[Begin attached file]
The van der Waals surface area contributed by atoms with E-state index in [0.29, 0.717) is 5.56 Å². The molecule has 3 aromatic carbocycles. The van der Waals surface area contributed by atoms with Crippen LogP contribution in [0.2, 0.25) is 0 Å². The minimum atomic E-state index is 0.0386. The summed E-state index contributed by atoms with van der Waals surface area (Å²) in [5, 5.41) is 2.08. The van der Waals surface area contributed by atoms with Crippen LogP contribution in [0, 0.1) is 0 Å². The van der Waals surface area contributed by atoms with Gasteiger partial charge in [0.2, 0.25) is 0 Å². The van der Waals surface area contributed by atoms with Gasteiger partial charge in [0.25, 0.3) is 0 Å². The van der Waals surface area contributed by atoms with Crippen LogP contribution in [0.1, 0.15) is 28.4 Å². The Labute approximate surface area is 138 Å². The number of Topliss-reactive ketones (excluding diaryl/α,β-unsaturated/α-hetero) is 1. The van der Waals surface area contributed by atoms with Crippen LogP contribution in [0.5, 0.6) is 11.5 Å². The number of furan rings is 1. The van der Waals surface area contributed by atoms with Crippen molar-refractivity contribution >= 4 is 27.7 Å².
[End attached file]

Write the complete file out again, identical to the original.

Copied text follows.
The van der Waals surface area contributed by atoms with E-state index in [0.29, 0.717) is 5.56 Å². The molecule has 3 aromatic carbocycles. The van der Waals surface area contributed by atoms with Crippen LogP contribution in [0.2, 0.25) is 0 Å². The minimum atomic E-state index is 0.0386. The summed E-state index contributed by atoms with van der Waals surface area (Å²) in [5, 5.41) is 2.08. The van der Waals surface area contributed by atoms with Crippen LogP contribution in [0, 0.1) is 0 Å². The van der Waals surface area contributed by atoms with Gasteiger partial charge in [0.2, 0.25) is 0 Å². The van der Waals surface area contributed by atoms with Gasteiger partial charge in [0.25, 0.3) is 0 Å². The van der Waals surface area contributed by atoms with Crippen LogP contribution in [0.1, 0.15) is 28.4 Å². The Labute approximate surface area is 138 Å². The number of Topliss-reactive ketones (excluding diaryl/α,β-unsaturated/α-hetero) is 1. The van der Waals surface area contributed by atoms with Crippen LogP contribution in [0.5, 0.6) is 11.5 Å². The number of furan rings is 1. The van der Waals surface area contributed by atoms with Crippen molar-refractivity contribution >= 4 is 27.7 Å².